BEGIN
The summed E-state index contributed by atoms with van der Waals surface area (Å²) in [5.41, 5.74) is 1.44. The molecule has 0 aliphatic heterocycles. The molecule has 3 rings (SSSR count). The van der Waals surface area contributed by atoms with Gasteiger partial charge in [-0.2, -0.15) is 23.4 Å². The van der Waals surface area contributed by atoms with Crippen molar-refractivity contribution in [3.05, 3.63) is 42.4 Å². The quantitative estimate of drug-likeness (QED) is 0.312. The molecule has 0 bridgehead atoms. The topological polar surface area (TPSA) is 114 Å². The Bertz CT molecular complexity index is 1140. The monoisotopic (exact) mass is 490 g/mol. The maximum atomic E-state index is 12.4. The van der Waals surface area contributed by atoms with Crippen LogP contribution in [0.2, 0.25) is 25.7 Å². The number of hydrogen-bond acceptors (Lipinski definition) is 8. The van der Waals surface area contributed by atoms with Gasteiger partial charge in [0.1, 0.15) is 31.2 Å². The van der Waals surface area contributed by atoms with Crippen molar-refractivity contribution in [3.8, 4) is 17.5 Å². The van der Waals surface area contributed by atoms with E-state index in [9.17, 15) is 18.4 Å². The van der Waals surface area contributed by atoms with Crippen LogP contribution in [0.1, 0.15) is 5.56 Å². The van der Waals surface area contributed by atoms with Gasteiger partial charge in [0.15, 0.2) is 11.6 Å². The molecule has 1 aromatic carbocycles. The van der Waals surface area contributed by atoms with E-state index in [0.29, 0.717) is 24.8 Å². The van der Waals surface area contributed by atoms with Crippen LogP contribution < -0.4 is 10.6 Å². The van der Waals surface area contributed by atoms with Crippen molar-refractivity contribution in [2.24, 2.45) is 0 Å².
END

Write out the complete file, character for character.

The summed E-state index contributed by atoms with van der Waals surface area (Å²) in [5.41, 5.74) is 1.44. The molecule has 0 aliphatic heterocycles. The molecule has 3 rings (SSSR count). The van der Waals surface area contributed by atoms with Gasteiger partial charge in [-0.2, -0.15) is 23.4 Å². The van der Waals surface area contributed by atoms with Crippen molar-refractivity contribution in [3.05, 3.63) is 42.4 Å². The quantitative estimate of drug-likeness (QED) is 0.312. The molecule has 0 bridgehead atoms. The topological polar surface area (TPSA) is 114 Å². The Bertz CT molecular complexity index is 1140. The monoisotopic (exact) mass is 490 g/mol. The maximum atomic E-state index is 12.4. The van der Waals surface area contributed by atoms with Crippen LogP contribution in [0.2, 0.25) is 25.7 Å². The number of hydrogen-bond acceptors (Lipinski definition) is 8. The van der Waals surface area contributed by atoms with Gasteiger partial charge in [0.1, 0.15) is 31.2 Å². The van der Waals surface area contributed by atoms with Crippen molar-refractivity contribution in [3.8, 4) is 17.5 Å². The van der Waals surface area contributed by atoms with E-state index in [9.17, 15) is 18.4 Å². The van der Waals surface area contributed by atoms with Crippen LogP contribution in [0.1, 0.15) is 5.56 Å². The van der Waals surface area contributed by atoms with Gasteiger partial charge in [0.15, 0.2) is 11.6 Å². The molecule has 1 aromatic carbocycles. The van der Waals surface area contributed by atoms with E-state index in [0.29, 0.717) is 24.8 Å². The van der Waals surface area contributed by atoms with Crippen LogP contribution < -0.4 is 10.6 Å². The van der Waals surface area contributed by atoms with Crippen molar-refractivity contribution in [2.24, 2.45) is 0 Å².